In Anna Rose Holmer’s The Fits, eleven-year-old Toni (Royalty Hightower) spends her afternoons helping her brother at the boxing gym where he works, a little slip of a girl with a face so serious it looks like it’s been cut out of stone. In a room across the hall, members of a competitive dance team practice a hip-hop routine. The divisions between the two spaces could not be more stark: the boxing gym is an almost exclusively male environment where teenage boys spar with and josh one another, while the high-femme world of the dancers (nearly all of whom are high-school-age girls) is one of nail polish, lipstick, and sequined costumes. Toni stands poised between the two, gazing in at both with some uncertainty about which one she ought to belong to. She eventually defects from the boxing gym to the dance team, where she strikes up tentative new friendships with several of the other new recruits. And then “the fits” begin—convulsive spells that temporarily render the girls breathless, as inexplicable as they are sudden.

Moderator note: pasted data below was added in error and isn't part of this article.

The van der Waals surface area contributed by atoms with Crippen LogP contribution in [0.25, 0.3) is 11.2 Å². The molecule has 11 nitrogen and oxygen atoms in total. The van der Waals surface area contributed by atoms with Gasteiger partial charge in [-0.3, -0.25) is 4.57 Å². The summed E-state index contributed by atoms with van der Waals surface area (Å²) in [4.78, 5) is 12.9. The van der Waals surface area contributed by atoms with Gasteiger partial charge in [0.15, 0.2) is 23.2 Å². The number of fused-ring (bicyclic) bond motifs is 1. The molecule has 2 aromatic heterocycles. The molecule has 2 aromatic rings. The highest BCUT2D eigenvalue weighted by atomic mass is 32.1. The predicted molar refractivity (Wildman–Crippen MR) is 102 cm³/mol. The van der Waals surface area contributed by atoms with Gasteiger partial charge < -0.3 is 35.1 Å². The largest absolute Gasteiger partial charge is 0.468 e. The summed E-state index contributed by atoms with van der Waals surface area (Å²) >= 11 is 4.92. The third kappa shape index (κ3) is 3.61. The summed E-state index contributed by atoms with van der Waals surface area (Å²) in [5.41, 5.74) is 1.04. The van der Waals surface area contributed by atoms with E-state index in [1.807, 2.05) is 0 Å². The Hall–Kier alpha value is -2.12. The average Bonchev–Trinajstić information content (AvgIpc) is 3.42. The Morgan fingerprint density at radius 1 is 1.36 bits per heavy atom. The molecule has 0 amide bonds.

The reason behind the fits is never explained logically within the film. Members of the community speculate that they might be caused by contaminated water, though this theory is later discredited. As presented by the film, they act as a symbol for the onset of female puberty as it proceeds to take over the girls’ bodies with a violent force. (Afterwards, the girls compare notes about their differing responses to the experience, some expressing fear, others serenity or indifference.) The ever-observant Toni watches and listens and waits for the onset of her own fit: when it finally happens, it occasions an eerie sort of grace.